Number 2 in the put-on-a-show line-up is щеголять. The verb comes from the word щёголь (a hot dresser, a fop), which in turn is from the word щегол (a goldfinch). Strutting birds are a common analogy in English, too, although almost always used for men, who might be called popinjays or peacocks.

Over the ages, styles and notions of beauty change, but everyone wants to put on the Ritz: По субботам мы приглашали девушек в кафе Север“, щеголяли узкими брюками, пестрыми рубашками (On Saturdays we invited girls to Café North and strutted around in tight pants with brightly colored shirts). Hot stuff!

Щеголять can also be used when someone is flaunting a talent or showing off in some way. Sometimes this is quite a show: Они выглядят сугубо революционно, щеголяют цитатами из Маркса и Ленина, выдают себя за строителей нового мира (They look seriously revolutionary, tossing off quotations from Marx and Lenin, passing themselves off as architects of a new world). Or they can have a modest talent that they are proud of: Мой муж любит щеголять поговорками (My husband likes to show off his knowledge of proverbs).

Third up is важничать, which is easily recognizable as making oneself seem very important — важный. Sometimes this is simply by being high-handed and condescending to one’s underlings at work: Новый начальник важничает перед подчиненными (The new boss lords it over his subordinates). This habit is not confined to the world of humans: Петухи и гуси важничают (Roosters and geese act like they own the place).

But people sometimes act like they are much more important than they are. Sometimes this is a phase kids go through: Сын много стал о себе думать, важничал перед другими мальчиками (My son started to have a very high opinion of himself and began to throw his weight around with the other boys). Or sometimes it’s a phase that adults have never grown out of: Они очень важничали и постоянно напоминали всем, что губернатор ― их дядя (They were very puffed up and constantly reminded everyone that the governor was their uncle).

Number 4 in our countdown of peacock behavior is рисоваться. This word has several meanings. Рисоваться can refer to an object that is “drawn” against the backdrop of the sky: Фигура ярко рисовалась на фоне светлого неба (A figure was clearly silhouetted against the background of the bright sky). Or it can refer to some image “drawn” in the imagination: Ослепительная жизнь рисуется в его воображении, когда он смотрит на неё (When he looks at her, he imagines a brilliant life).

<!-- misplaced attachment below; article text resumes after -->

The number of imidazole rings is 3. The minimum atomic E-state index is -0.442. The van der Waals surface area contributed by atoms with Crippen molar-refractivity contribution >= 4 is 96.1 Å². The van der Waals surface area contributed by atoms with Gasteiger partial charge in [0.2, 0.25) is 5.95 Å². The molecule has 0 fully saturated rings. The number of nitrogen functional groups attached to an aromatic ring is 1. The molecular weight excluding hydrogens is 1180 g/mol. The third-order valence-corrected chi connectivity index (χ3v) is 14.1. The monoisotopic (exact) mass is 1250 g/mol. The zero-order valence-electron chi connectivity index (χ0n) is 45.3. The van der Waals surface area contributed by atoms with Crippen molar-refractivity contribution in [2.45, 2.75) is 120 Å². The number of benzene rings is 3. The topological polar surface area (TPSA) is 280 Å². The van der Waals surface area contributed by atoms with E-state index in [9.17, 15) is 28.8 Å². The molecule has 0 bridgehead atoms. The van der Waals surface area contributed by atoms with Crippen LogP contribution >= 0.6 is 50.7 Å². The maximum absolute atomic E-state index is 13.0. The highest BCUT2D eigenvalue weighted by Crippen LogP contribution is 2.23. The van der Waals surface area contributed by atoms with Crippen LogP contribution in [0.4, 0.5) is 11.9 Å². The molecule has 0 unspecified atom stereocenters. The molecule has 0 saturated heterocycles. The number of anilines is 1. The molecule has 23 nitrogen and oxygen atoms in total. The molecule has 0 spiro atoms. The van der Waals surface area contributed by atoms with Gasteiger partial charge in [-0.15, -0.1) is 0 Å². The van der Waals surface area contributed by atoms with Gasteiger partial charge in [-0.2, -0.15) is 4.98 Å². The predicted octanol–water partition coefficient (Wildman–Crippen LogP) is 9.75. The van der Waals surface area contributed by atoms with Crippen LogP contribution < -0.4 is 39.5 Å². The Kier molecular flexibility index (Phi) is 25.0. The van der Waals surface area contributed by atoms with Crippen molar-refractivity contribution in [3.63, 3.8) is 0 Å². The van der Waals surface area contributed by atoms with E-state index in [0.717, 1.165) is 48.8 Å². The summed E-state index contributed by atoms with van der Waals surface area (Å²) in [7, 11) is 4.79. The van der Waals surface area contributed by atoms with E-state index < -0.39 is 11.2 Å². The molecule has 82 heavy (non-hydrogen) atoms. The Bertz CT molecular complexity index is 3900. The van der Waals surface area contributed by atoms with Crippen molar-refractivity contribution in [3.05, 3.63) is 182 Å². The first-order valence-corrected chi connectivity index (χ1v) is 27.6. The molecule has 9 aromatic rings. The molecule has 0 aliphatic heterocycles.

But it can also mean to grandstand, perform, put on a show: Он увидел железнодорожный мост, тот самый, с которого он когда-то прыгал в воду, рисуясь перед Соней Вишневской (He caught sight of the railroad bridge over the water – the exact one that he once dived off to show off for Sonya Vishnevskaya).

And then there is a slang meaning: to appear. Сосед, как обычно, нарисовался к обеду. (Like usual, our neighbor showed up right before lunch).

And finally, Number 5 in our putting-on-airs hall of fame is the verb выпендриваться, which means to show off, fool around, talk BS, and generally act like a teenager trying to attract someone’s attention. When your teen does this, you might remind him: Тут девок-то нет. Перед кем выпендриваться? (Who are you laying it on thick for? There aren’t any girls around).  When your significant other does this, you might give a different reminder: Меньше надо выпендриваться! И пить надо меньше! (Less BS and less booze!)

Выпендрёж is what выпендриваться produces: BS, a load of crap, crapola, big talk, hot air or a load of nonsense. This can be someone’s manner: Постарайся без выпендрёжа (Try not to show off too much). Or it can be a fancy car: Я постоянно думаю о выпендрёжной машине, которую он водит (I keep thinking about that flashy car he drives). Or it can be — or not be — an outfit: Стильно и без выпендрёжа (Classy, not gaudy!)

You know, I think I’d like that as my epitaph.

The views expressed in opinion pieces do not necessarily reflect the position of The Moscow Times.